Urban forests support mental health

As the hilarious, award-winning Nature RX video series points out, spending time in nature is a potent “drug” for alleviating the day-to-day stress we all face. It is also a powerful way to combat anxiety, depression, and mental illnesses such as schizophrenia. The average American is sorely in need of the stress-relieving boost provided by trees. Eighty percent of American adults are afflicted by stress; forty million are affected by anxiety disorders, and nearly sixteen million experience major depression each year.

In recent years, the medical community has been increasingly recognizing the importance of trees to mental health. A growing number of scientists have been studying and documenting the health benefits of trees. For example, one study found that a 25% increase in neighborhood tree canopy was associated with a 1-point decrease on a 5-point scale for depression, anxiety and stress. Another study analyzed MRI scans of the brains of urban residents who live close to a forest. These residents were found to have an amygdala structure that is associated with a greater ability to cope with stress. (Source)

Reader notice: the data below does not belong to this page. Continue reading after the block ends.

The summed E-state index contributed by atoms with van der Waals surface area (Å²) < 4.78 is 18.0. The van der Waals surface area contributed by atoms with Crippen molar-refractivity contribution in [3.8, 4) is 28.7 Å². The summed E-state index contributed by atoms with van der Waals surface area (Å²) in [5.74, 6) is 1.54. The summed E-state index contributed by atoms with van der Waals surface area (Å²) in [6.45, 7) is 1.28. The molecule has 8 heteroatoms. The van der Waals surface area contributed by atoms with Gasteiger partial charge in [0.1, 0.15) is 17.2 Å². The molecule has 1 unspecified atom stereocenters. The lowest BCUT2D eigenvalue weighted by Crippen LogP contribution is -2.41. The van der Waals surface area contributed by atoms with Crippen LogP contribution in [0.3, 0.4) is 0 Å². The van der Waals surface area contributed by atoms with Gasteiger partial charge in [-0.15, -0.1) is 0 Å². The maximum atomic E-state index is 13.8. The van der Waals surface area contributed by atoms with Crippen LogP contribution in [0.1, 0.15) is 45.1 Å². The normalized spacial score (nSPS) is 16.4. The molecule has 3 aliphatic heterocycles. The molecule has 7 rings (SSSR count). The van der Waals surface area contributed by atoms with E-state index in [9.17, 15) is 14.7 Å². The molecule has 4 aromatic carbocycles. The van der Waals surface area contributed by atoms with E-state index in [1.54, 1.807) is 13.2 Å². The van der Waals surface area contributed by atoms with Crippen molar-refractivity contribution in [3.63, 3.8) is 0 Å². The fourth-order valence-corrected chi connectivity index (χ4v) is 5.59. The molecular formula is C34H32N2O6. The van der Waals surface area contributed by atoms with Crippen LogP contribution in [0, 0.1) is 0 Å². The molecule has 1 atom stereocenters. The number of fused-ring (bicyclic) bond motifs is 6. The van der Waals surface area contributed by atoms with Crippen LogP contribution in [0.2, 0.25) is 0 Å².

Of course, many people throughout the centuries have intuitively recognized the role of trees in supporting mental health. Fredrick Law Olmsted, the “father” of American landscape architecture, wrote extensively about the mental health benefits of nature in the 1800s. According to Olmsted, “the enjoyment of scenery employs the mind without fatigue and yet exercises it; tranquilizes it and yet enlivens it; and thus, through the influence of the mind over the body gives the effect of refreshing rest and reinvigoration to the whole system.”

So, when you’re feeling stressed, give yourself a nature break whenever you can. Even looking at trees through a window has been shown to alleviate stress. (And if you’re tied to your computer without a tree in sight, take two minutes for a good laugh with one of the Nature RX parody commercials.)

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